The violence began breaking out in the streets, Democrats threatening to filibuster to oppose Hayes’ anointment as President and even going so far as to think about starting a second Civil War.

To settle this matter once and for all, a few Republican officials met with the Democrats at the Wormley’s Hotel to propose a compromise which stated that the Democrats would allow Hayes to become the new President of the United States. In return, the Republicans will withdraw all military troops in the South allowing the Democrats to continue on with their racist, all-white policies as they had done before the Civil War.

‘The Compromise of 1877’ as it was called saw the end of the Reconstruction Era and led to the rise of Jim Crow laws being spread throughout the South, which resulted in the segregation and disfranchisement of African Americans for almost an entire century.

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As a result of all of this, Rutherford B. Hayes was sworn in as the 19th President of the United States with 185 electoral votes to Samuel J. Tilden’s 184 electoral votes. As if Tilden losing the election in such a way wasn’t bad enough, he beat Rutherford with more of the popular vote as Tilden got 50.9% to Hayes’ 47.9%.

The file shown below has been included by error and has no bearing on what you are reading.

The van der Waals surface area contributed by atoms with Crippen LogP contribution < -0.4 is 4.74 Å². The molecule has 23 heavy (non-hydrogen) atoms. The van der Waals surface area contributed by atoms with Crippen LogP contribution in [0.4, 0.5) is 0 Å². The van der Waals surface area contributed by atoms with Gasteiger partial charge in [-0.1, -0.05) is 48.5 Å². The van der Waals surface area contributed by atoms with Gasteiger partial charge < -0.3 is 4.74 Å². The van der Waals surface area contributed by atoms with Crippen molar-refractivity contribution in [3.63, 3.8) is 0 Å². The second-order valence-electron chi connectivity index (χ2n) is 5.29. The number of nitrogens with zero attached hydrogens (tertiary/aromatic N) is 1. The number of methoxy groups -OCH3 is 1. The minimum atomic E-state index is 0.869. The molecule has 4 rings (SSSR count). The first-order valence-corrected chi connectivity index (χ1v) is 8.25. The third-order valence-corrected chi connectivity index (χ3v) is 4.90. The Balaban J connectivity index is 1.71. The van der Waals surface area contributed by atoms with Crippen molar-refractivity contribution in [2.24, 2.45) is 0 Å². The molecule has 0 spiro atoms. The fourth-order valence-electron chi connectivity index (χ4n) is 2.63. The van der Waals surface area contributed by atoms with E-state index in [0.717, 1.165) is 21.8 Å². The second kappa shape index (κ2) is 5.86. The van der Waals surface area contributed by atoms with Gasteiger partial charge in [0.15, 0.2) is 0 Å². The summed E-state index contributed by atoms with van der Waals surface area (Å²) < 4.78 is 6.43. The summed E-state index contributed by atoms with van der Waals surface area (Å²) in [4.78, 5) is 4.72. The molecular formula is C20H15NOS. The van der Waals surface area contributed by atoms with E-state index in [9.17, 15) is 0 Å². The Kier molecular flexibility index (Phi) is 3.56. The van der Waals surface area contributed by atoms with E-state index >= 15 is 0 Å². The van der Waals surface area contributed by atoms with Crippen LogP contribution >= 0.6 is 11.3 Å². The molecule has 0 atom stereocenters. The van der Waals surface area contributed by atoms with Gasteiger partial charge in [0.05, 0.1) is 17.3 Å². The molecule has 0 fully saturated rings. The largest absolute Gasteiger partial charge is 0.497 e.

Peter Cooper and the Greenback Party finished third with no electoral votes and roughly 1% of the popular vote, but don’t worry they’ll be back.

Hayes’ victory in the electoral vote is still to this day the smallest margin of victory for any U.S. presidential election and it also marked the second time since 1824 in which the person who won the popular vote in an election didn’t become President.

If you like this kind of content, be sure to leave your thoughts down below in the comment section and be sure to follow Lace ‘Em Up on Twitter @laceemupoffice you can follow me also on Twitter @hakeemfullerton and I’ll see you in the next article.